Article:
For eighty years, national labor policy as set forth in the National Labor Relations Act has been committed to overcoming the ¿inequality of bargaining power between employees . . . and employers¿ by ¿encouraging the practice and procedure of collective bargaining¿ and by ¿protecting the exercise by workers of full freedom of association, self-organization, and designation of representatives.¿ The basic tenants of national policy may be restated in terms of a series of commands directed at the National Labor Relations Board and the courts. These may be stated as follows: (1) Promote and protect the right of workers to organize for the purposes of collective bargaining. (2) Prevent employers from using their economic power to inhibit free choice by workers. (3) Leave the parties free to negotiate their own agreements. (4) Recognize and protect the right to strike. The key to turning these commands into a living reality was the establishment of the NLRB, an expert agency that was to use its understanding of labor relations reality to establish national labor policy by defining more precisely the general terms of the NLRA subject to minor and supportive review by the courts. When the law was first enacted, its drafters probably assumed that the Court would be instructed in the realities of labor relations by the newly established NLRB and its presumed expertise. That has failed to happen, in part because the expertise of the Board is largely fictional and because the Court regularly ignores and overrides even sensible Board opinions.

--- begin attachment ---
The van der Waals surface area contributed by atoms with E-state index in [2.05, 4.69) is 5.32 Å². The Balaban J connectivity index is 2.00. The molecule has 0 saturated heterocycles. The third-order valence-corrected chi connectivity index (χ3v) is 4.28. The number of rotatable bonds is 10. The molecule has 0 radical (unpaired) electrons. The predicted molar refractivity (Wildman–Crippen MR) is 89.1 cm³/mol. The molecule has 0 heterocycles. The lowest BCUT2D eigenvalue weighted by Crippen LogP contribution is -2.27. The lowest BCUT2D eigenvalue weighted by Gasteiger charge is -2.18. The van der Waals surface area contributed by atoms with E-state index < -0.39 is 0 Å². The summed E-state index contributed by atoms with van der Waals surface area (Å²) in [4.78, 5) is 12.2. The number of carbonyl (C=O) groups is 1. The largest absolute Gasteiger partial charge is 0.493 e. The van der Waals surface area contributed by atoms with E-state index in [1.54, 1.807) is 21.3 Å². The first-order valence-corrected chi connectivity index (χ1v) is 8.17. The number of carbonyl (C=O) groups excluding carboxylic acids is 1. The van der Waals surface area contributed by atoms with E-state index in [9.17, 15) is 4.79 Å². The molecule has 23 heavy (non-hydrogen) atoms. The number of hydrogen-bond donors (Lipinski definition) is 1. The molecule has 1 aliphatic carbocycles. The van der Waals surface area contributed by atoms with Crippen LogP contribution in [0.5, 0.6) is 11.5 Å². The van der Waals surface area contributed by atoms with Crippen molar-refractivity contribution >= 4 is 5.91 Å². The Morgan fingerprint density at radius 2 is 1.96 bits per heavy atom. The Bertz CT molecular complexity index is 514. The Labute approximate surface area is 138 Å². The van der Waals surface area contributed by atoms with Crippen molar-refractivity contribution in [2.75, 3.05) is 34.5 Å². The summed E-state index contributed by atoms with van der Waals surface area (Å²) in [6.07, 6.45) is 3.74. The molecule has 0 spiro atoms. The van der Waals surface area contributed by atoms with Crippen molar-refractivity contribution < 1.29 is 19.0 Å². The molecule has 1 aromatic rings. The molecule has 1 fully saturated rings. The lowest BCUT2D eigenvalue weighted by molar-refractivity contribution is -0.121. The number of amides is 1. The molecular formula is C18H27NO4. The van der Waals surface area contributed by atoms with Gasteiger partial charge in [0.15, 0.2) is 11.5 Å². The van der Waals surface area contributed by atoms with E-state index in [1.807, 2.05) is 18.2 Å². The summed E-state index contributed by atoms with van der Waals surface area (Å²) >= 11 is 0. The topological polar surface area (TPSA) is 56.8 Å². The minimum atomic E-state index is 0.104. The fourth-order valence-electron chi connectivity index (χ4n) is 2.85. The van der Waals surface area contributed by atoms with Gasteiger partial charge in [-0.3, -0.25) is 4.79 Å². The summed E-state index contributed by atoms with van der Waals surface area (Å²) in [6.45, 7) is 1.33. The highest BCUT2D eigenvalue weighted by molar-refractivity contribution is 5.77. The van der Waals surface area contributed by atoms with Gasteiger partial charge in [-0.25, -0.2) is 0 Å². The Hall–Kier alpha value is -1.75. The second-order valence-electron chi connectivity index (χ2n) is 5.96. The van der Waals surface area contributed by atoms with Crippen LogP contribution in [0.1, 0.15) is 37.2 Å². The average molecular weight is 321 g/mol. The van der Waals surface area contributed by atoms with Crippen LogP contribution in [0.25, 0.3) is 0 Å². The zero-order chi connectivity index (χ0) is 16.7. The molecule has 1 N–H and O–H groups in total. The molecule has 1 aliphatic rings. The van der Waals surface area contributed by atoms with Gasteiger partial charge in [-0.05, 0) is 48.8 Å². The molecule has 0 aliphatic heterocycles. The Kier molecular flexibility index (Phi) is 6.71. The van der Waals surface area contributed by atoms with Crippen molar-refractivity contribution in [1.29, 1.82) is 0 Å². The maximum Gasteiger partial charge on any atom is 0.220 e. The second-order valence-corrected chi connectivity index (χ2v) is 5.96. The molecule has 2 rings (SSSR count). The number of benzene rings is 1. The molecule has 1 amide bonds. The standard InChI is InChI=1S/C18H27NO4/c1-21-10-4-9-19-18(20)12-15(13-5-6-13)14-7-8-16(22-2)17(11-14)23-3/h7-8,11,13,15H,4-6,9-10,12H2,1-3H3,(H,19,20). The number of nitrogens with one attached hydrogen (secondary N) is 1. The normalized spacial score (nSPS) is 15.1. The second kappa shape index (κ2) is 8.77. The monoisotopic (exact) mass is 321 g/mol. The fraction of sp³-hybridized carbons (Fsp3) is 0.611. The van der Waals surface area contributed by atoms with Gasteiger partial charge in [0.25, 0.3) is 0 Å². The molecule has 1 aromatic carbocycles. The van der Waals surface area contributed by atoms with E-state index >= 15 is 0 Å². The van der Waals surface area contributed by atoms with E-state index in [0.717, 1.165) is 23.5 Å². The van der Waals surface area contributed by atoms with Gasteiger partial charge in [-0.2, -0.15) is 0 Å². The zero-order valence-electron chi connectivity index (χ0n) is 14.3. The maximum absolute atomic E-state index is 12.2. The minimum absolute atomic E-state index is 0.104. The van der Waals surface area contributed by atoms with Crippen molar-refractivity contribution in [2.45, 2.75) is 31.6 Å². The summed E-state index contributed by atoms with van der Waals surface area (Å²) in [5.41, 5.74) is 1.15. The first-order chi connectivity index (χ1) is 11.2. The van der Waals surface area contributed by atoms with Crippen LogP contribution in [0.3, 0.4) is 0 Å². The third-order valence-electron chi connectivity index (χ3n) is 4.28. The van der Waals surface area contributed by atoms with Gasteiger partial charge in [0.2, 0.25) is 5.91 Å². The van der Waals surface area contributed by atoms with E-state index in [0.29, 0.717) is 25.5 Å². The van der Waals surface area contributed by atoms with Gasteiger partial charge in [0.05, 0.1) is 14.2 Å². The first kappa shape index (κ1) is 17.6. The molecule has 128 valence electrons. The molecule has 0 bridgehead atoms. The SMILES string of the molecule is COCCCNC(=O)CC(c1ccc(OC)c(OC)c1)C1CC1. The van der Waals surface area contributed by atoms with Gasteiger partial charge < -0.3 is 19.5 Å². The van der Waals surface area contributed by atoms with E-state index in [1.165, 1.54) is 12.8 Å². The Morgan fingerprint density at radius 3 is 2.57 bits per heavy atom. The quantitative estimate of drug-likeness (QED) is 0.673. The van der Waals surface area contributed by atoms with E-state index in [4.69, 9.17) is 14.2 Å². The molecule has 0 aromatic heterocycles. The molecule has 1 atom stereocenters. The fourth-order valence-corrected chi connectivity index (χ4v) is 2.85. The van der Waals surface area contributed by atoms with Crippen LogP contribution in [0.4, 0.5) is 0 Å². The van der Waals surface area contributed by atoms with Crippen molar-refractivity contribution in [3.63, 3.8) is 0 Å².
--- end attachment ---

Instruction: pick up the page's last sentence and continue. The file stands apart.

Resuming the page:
Julius G. Getman,
The NLRB: What Went Wrong and Should We Try to Fix It?,
Emory L. J.
Available at: https://scholarlycommons.law.emory.edu/elj/vol64/iss0/3